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Am J Physiol Endocrinol Metab. 2006 Jan;290(1):E67-E77. Epub 2005 Aug 16.

Mechanisms for abnormal postprandial glucose metabolism in type 2 diabetes.

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  • 1Department of Medicine, University of Rochester School of Medicine, Rochester, NY 14642, USA.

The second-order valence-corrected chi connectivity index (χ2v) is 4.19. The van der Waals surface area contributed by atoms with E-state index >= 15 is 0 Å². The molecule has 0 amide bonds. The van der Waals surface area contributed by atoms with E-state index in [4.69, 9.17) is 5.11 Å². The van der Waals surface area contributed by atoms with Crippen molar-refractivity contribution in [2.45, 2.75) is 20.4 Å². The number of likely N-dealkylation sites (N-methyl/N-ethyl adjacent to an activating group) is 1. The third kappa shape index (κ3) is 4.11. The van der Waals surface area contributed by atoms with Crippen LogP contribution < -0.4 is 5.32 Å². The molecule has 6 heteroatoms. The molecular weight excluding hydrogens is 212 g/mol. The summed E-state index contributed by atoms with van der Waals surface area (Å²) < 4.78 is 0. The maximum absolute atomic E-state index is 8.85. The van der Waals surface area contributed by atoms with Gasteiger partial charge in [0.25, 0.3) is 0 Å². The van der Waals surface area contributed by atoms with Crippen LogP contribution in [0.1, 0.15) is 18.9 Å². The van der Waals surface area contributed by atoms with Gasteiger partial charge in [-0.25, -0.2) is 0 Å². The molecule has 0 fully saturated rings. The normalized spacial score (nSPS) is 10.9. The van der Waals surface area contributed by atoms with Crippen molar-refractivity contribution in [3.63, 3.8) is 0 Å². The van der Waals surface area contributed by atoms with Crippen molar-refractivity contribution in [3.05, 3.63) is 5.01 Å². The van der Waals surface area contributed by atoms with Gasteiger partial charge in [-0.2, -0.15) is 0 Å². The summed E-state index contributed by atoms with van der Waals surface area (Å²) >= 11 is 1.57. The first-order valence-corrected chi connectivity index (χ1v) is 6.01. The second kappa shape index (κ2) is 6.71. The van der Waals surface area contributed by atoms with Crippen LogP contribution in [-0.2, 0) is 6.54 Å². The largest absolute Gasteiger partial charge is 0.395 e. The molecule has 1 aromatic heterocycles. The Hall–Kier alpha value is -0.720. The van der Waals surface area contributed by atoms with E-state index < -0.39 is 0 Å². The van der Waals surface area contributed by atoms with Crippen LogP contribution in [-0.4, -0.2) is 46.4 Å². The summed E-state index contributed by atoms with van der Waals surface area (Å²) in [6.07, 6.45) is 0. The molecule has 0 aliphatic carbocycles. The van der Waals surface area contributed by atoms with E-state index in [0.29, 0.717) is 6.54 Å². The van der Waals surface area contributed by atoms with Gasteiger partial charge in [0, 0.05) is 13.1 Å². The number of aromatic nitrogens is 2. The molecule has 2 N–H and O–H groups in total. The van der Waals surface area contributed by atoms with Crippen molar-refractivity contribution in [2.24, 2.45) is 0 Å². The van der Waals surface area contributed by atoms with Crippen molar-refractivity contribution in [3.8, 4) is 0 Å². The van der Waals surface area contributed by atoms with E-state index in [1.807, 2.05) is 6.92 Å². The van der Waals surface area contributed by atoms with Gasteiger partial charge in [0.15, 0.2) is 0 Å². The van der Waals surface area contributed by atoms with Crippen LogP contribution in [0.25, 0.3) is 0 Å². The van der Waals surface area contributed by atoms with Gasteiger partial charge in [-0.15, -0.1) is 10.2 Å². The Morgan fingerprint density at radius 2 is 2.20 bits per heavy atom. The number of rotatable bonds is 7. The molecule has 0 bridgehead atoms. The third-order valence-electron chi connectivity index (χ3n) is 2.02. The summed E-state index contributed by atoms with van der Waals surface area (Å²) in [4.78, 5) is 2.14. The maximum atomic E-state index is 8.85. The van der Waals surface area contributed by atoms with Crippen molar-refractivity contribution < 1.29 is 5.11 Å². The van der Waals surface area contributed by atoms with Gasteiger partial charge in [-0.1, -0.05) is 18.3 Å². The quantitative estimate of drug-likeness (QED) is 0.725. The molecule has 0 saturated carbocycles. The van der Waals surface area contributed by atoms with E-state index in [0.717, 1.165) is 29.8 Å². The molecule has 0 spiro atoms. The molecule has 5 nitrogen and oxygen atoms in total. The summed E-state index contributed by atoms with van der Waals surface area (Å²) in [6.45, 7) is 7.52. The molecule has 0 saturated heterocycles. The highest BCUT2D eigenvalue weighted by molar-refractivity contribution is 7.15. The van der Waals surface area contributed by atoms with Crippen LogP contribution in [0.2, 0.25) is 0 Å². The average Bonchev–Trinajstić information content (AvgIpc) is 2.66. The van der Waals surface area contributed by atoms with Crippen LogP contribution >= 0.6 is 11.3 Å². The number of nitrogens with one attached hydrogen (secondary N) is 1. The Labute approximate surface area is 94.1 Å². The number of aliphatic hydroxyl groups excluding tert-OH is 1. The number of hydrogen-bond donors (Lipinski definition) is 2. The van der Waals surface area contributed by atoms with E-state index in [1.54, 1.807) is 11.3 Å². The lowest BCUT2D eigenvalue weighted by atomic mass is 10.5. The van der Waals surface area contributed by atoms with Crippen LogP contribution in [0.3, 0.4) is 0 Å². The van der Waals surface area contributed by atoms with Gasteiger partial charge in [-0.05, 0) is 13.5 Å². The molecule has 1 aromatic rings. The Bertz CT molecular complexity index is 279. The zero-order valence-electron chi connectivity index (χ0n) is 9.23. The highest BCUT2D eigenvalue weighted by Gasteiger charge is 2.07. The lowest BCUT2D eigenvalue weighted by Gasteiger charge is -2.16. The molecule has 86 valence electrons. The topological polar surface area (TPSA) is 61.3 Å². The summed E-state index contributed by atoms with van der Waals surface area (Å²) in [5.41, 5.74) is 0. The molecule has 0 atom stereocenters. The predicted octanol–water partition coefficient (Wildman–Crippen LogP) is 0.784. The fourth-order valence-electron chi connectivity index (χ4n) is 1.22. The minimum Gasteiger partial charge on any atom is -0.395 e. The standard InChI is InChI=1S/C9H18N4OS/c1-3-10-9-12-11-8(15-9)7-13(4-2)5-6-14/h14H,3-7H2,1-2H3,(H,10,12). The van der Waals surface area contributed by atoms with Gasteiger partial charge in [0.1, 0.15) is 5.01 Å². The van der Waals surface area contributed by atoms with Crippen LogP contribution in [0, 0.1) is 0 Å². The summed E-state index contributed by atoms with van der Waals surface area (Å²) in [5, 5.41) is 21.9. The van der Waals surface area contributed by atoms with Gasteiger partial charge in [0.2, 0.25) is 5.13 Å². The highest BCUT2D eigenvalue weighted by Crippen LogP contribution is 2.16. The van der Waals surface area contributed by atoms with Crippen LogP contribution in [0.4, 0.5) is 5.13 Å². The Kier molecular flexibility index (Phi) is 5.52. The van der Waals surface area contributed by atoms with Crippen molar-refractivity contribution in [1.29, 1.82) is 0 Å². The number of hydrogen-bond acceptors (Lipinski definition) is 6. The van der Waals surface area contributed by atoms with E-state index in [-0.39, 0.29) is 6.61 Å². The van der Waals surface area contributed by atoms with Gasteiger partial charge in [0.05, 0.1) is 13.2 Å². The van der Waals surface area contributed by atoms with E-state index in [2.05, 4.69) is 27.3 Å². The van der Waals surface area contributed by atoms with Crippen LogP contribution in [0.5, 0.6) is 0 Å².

To assess mechanisms for postprandial hyperglycemia, we used a triple-isotope technique ([\3-(3)H]glucose and [(14)C]bicarbonate and oral [6,6-dideutero]glucose iv) and indirect calorimetry to compare components of glucose release and pathways for glucose disposal in 26 subjects with type 2 diabetes and 15 age-, weight-, and sex-matched normal volunteers after a standard meal. The results were as follows: 1) diabetic subjects had greater postprandial glucose release (P<0.001) because of both increased endogenous and meal-glucose release; 2) the greater endogenous glucose release (P<0.001) was due to increased gluconeogenesis (P<0.001) and glycogenolysis (P=0.01); 3) overall tissue glucose uptake, glycolysis, and storage were comparable in both groups (P>0.3); 4) glucose clearance (P<0.001) and oxidation (P=0.004) were reduced, whereas nonoxidative glycolysis was increased (P=0.04); and 5) net splanchnic glucose storage was reduced by approximately 45% (P=0.008) because of increased glycogen cycling (P=0.03). Thus in type 2 diabetes, postprandial hyperglycemia is primarily due to increased glucose release; hyperglycemia overcomes the effects of impaired insulin secretion and sensitivity on glucose transport, but intracellular defects persist so that pathways of glucose metabolism are abnormal and glucose is shunted away from normal sites of storage (e.g., liver and muscle) into other tissues.

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